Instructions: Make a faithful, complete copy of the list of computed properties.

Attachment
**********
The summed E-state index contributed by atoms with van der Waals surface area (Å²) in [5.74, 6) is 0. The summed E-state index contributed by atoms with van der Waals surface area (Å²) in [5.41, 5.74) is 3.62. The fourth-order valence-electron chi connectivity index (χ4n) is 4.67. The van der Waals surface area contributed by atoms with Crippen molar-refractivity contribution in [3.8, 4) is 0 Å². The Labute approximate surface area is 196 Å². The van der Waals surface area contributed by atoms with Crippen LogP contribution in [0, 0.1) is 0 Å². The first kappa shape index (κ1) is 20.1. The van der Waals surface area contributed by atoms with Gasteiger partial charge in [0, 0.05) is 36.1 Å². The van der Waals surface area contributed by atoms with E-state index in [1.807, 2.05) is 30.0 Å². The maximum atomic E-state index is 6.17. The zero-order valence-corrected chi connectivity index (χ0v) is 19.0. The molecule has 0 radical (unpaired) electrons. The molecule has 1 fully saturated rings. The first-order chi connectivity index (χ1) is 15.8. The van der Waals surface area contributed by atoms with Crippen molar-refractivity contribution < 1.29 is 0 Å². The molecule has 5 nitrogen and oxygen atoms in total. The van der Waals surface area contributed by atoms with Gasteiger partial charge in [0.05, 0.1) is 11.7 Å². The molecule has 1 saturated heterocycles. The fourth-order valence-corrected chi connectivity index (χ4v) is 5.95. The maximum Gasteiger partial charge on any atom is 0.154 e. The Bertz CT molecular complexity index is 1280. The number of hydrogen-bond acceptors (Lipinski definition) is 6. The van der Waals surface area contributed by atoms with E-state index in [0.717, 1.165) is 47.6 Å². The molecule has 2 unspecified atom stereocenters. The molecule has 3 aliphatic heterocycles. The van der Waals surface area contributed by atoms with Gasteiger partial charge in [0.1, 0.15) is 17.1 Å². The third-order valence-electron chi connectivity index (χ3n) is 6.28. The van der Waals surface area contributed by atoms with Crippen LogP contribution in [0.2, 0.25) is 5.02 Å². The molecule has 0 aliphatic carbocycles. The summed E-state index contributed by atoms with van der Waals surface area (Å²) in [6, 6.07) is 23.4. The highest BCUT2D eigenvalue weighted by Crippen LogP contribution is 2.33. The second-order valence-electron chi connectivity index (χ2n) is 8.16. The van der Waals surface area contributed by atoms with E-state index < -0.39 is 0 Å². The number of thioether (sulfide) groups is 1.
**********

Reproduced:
The summed E-state index contributed by atoms with van der Waals surface area (Å²) in [5.74, 6) is 0. The summed E-state index contributed by atoms with van der Waals surface area (Å²) in [5.41, 5.74) is 3.62. The fourth-order valence-electron chi connectivity index (χ4n) is 4.67. The van der Waals surface area contributed by atoms with Crippen molar-refractivity contribution in [3.8, 4) is 0 Å². The Labute approximate surface area is 196 Å². The van der Waals surface area contributed by atoms with Crippen LogP contribution in [0, 0.1) is 0 Å². The first kappa shape index (κ1) is 20.1. The van der Waals surface area contributed by atoms with Gasteiger partial charge in [0, 0.05) is 36.1 Å². The van der Waals surface area contributed by atoms with E-state index in [1.807, 2.05) is 30.0 Å². The maximum atomic E-state index is 6.17. The zero-order valence-corrected chi connectivity index (χ0v) is 19.0. The molecule has 0 radical (unpaired) electrons. The molecule has 1 fully saturated rings. The first-order chi connectivity index (χ1) is 15.8. The van der Waals surface area contributed by atoms with Crippen molar-refractivity contribution < 1.29 is 0 Å². The molecule has 5 nitrogen and oxygen atoms in total. The van der Waals surface area contributed by atoms with Gasteiger partial charge in [0.05, 0.1) is 11.7 Å². The molecule has 1 saturated heterocycles. The fourth-order valence-corrected chi connectivity index (χ4v) is 5.95. The maximum Gasteiger partial charge on any atom is 0.154 e. The Bertz CT molecular complexity index is 1280. The number of hydrogen-bond acceptors (Lipinski definition) is 6. The van der Waals surface area contributed by atoms with E-state index in [0.717, 1.165) is 47.6 Å². The molecule has 2 unspecified atom stereocenters. The molecule has 3 aliphatic heterocycles. The van der Waals surface area contributed by atoms with Gasteiger partial charge in [0.1, 0.15) is 17.1 Å². The third-order valence-electron chi connectivity index (χ3n) is 6.28. The van der Waals surface area contributed by atoms with Crippen LogP contribution in [0.2, 0.25) is 5.02 Å². The molecule has 0 aliphatic carbocycles. The summed E-state index contributed by atoms with van der Waals surface area (Å²) in [6, 6.07) is 23.4. The highest BCUT2D eigenvalue weighted by Crippen LogP contribution is 2.33. The second-order valence-electron chi connectivity index (χ2n) is 8.16. The van der Waals surface area contributed by atoms with E-state index < -0.39 is 0 Å². The number of thioether (sulfide) groups is 1.